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Rx for Cold Damaged Plants

As temperatures dip down to freezing and below freezing, plants that are not acclimated will die back to the ground or ultimately die. Most tropical plants do not like drafts and thermometer readings below 40 °F. They don’t have enough antifreeze in their tissues, the water in their cells expand and cell walls burst.

Once our plants begin to thaw out, we may be able to tell if they made it, but things that die back to the ground could re-sprout in spring. Normally evergreen shrubs and trees can also lose leaves and look dead, but they may flush back out. It is always acceptable to remove dead or broken limbs/branches. Even if a woody plant is badly misshapen, avoid heavy pruning until the end of February or early March.

Keep plants watered through the winter if there is inadequate rainfall, but generally, winter precipitation is enough to keep roots alive on established plants. Winter is a good time to test the soil to see if and when lime or other nutrients may be added. Generally, we don’t want to add fertilizer until April when plants are flushing and need those nutrients for growth. Always follow the recommendations on the soil test results. NOTE: Nitrogen is not needed during the winter.

Mulch and organic matter can be added at this time. Compost and mulch are excellent soil conditioners, and as they are incorporated into the soil, they help to moderate soil temperatures, hold moisture, supply nutrients and prevent erosion. Organic mulches keep beds looking tidy and give a finished look to the landscape. There are lots of choices of mulch, and the best ones are locally produced and sustainably harvested. For instance, pine straw and pine bark mulch are both locally and sustainably produced as they are byproducts of the timber and pulp industries.

If it’s necessary to replace landscape plants choose plants that are going to provide ecological services, be sustainably grown, require low maintenance, and easy on the budget. Ecological services include screening, shading, stormwater runoff prevention, habitat, and nesting for wildlife. Native plants are going to require a suitable site and proper installation, but after that, they should be easy to establish and maintain with little fertilizer, pest control, or supplemental irrigation.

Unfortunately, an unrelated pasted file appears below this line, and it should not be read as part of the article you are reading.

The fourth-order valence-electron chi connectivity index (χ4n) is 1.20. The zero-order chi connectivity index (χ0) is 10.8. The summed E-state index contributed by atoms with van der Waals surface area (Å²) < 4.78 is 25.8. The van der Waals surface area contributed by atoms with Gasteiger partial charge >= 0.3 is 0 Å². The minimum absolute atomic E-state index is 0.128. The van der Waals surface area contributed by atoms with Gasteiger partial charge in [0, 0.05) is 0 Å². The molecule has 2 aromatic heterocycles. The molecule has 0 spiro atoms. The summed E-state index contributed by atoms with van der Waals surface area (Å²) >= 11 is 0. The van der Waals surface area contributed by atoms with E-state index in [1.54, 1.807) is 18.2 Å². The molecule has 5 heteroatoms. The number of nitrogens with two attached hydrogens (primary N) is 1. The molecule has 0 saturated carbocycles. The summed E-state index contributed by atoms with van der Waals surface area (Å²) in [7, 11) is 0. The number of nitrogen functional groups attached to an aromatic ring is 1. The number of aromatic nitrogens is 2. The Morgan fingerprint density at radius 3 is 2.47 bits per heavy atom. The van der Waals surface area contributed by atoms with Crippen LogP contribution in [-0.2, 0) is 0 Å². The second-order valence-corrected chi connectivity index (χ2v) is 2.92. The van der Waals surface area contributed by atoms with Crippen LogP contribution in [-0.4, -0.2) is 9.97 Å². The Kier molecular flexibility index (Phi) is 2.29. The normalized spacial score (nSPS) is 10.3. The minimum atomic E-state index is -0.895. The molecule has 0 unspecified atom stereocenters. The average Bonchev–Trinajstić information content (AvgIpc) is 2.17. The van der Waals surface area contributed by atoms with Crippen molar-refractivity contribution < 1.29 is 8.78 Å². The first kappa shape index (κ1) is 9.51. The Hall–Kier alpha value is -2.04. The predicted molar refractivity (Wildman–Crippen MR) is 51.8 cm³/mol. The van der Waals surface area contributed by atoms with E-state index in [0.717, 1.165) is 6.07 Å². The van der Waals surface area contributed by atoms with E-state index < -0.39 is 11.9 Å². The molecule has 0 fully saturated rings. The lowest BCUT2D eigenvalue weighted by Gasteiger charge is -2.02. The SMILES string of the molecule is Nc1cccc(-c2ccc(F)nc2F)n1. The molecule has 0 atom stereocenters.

Keep pruning to a minimum, water as needed, check for pests and future damage. Test your soil, follow the recommendations, add compost and mulch to keep plants looking good and replace as needed. Cold damage is hard on plants, but planning and good plant choices can help to avoid future heartaches. Happy New Year!

Information on pruning and care of plants after storms, see HGIC 2350, Cold Damage and Protecting Evergreens from Ice and Snow Damage.

Crabapple leaf covered in ice Laura Lee Rose, ©2020, Clemson Extension

Crabapple leaf covered in ice
Laura Lee Rose, ©2020, Clemson Extension

Camellia japonica buds and ice. Laura Lee Rose, ©2020, Clemson Extension

Camellia japonica buds and ice.
Laura Lee Rose, ©2020, Clemson Extension

If this document didn’t answer your questions, please contact HGIC at hgic@clemson.edu or 1-888-656-9988.

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